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CONTACT INFORMATION You can contact the following City agencies by calling 311, the City's non-emergency government information and services hotline, or by calling the agency numbers listed below:

NYC Department of Environmental Protection (DEP) 718-595-5223 NYC Department of Buildings (DOB) 718-566-5280 NYC School Construction Authority (SCA) 718-472-8332

Rooftop Detention

A Low-Cost Alternative for Complying with New York City's Stormwater Detention Requirements and Reducing Urban Runoff

WHAT IS ROOFTOP DETENTION? Rooftop detention, also known as a "Blue Roof" or controlled-flow system, is an easily installed, cost-effective alternative to temporarily store and gradually drain rainwater off a building's rooftop. Detaining rainwater helps to slow its rate of release into the sewer system for a maximum period of 24 hours. It also helps to reduce runoff during peak rainstorms so that more combined sewer flows can be treated at wastewater treatment plants and risks of street and driveway flooding and sewer back-ups in basements are lowered.

Rooftop detention can play a role in ensuring that our sewer systems are not overwhelmed during rainstorms and our waterways are protected from pollutants in urban runoff.

59-17 Junction Boulevard Flushing, NY 11373

Printed on recycled paper 3/12

HOW ROOFTOP DETENTION WORKS Controlled-flow roof drains regulate the flow of rooftop drainage. Small weirs (openings), as shown in the drawing below, are placed inside the inlets of roof drains to capture rainwater and slowly release it. Stormwater builds up to a predetermined depth and drains at a desired maximum rate. Rooftop detention requires that a secondary waterproofing membrane, or other waterproofing roofing system, be applied.

· Is easy to install and maintain, similar to a standard roof. · Extends the life of the roof through a secondary membrane, or other waterproofing roofing system. · Is an approved practice under New York City's construction and sewer connection codes. · Costs considerably less than other approved detention measures, such as subsurface detention. Costs are estimated at an additional $5/sq. ft. over a standard roof. · Provides similar stormwater benefits as green roofs (although green roofs provide additional environmental benefits) at a fraction of the cost ­ approximately $5/sq. ft. for blue roofs vs. $30/sq. ft. for green roofs.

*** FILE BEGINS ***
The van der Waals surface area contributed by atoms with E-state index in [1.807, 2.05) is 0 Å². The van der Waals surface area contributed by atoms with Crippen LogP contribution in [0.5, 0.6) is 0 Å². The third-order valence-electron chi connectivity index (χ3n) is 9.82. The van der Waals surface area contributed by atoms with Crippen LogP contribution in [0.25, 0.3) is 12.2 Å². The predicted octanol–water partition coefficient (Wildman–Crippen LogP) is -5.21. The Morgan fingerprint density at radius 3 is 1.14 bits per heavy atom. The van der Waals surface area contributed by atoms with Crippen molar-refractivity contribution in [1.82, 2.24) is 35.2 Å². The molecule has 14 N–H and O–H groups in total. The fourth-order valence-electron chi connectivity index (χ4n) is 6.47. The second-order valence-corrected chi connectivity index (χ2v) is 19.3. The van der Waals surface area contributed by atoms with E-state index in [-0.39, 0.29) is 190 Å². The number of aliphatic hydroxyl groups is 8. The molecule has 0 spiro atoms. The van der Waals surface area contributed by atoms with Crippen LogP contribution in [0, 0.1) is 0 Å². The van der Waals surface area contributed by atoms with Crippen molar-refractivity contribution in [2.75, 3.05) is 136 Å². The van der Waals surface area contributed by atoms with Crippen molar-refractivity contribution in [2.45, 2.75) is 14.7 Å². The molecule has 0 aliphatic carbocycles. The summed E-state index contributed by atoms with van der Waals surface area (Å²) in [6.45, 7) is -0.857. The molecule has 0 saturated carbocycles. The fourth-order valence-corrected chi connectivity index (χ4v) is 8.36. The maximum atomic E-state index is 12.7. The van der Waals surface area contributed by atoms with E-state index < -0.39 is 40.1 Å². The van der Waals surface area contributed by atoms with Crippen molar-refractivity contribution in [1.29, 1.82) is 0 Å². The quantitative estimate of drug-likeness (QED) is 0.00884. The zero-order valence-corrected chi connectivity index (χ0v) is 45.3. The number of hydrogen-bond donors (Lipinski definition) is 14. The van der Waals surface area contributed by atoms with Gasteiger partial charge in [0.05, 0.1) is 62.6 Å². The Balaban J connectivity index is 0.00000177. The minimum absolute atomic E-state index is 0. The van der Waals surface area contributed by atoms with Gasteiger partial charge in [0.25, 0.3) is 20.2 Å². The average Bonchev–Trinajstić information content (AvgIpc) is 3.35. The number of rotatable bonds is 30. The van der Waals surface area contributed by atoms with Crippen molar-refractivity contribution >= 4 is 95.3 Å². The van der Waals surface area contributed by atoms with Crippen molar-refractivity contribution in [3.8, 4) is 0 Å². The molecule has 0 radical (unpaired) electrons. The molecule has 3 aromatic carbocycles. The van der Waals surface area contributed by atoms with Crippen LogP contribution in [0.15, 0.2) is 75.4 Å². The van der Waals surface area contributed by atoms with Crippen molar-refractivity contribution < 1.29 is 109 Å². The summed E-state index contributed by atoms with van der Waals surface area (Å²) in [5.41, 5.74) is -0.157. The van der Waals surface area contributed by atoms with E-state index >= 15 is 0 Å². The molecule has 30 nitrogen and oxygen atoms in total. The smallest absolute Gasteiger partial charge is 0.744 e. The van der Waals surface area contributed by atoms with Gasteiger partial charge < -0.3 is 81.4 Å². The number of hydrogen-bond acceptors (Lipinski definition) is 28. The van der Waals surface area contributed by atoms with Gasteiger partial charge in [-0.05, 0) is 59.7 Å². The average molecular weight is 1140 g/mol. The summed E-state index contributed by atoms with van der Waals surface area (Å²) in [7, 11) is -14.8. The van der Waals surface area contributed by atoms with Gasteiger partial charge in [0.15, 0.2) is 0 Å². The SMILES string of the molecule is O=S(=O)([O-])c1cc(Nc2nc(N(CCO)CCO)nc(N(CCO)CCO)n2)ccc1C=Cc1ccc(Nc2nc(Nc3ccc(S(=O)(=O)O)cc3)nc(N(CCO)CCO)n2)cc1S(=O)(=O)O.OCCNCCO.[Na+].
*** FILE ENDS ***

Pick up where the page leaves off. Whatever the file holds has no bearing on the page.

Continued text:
· Water Depth: Water depth on the rooftop should not exceed two-to-four inches and should not be stored for longer than 24 hours. Depths much shallower than three inches are typically required to satisfy detention requirements. · Scuppers and Overflow Drains: Roof should be designed with multiple outlets and unrestricted overflows. Scuppers (wall outlets) should be placed in the parapet. · Number of Drains: A minimum of two drains in roof areas of 10,000 sq. ft. or less; and a minimum of four drains in roof areas larger than 10,000 sq. ft. · Load Bearing Capacity: Although rooftops are generally built to accommodate rainfall build-up and snowpack, rooftop detention may require additional structural supports. This will depend on the depth of water detained, HVAC and other rooftop equipment, as well as further considerations.

Flashing Clamp and Gravel Stop

Multi-Weir Barrier

Deck Plate

Trapezoidal Weir Opening Limiting Flow Rate to Leader

HOW CAN ROOFTOP DETENTION BENEFIT YOU? In addition to providing benefits for the City's waterways and sewer systems, rooftop detention offers many advantages to the developer, building owner, and tenants. A Blue Roof:

· Requires no additional land area, so it is well-suited to high density urban areas where land is limited.

DESIGN CONSIDERATIONS The following are some design considerations for installing a rooftop detention system. The architect and/or engineer on the project will make site-specific determinations of structural or other design needs for the project.

· Application on Flat Roofs of New Structures. Following good design practices and the requirements of the New York City construction codes will ensure optimal performance and low maintenance of a rooftop detention system. · Waterproofing: Rooftop detention requires the installation of a secondary waterproofing membrane, or other waterproofing roofing system.

CASE STUDIES The New York City School Construction Authority (SCA) is a pioneer of Blue Roofs citywide. Over the last three years, SCA has installed rooftop detention in 14 new schools. For SCA, the decision was initially an economic one. The costs of rooftop detention were far lower than for subsurface detention. The systems installed have required essentially no maintenance and there have been no problems with leakage. "We have been extremely pleased with the performance of our rooftop detention systems. The engineer should consider this innovative roof drainage design strategy." --Harry Cethoute, P.E., SCA.

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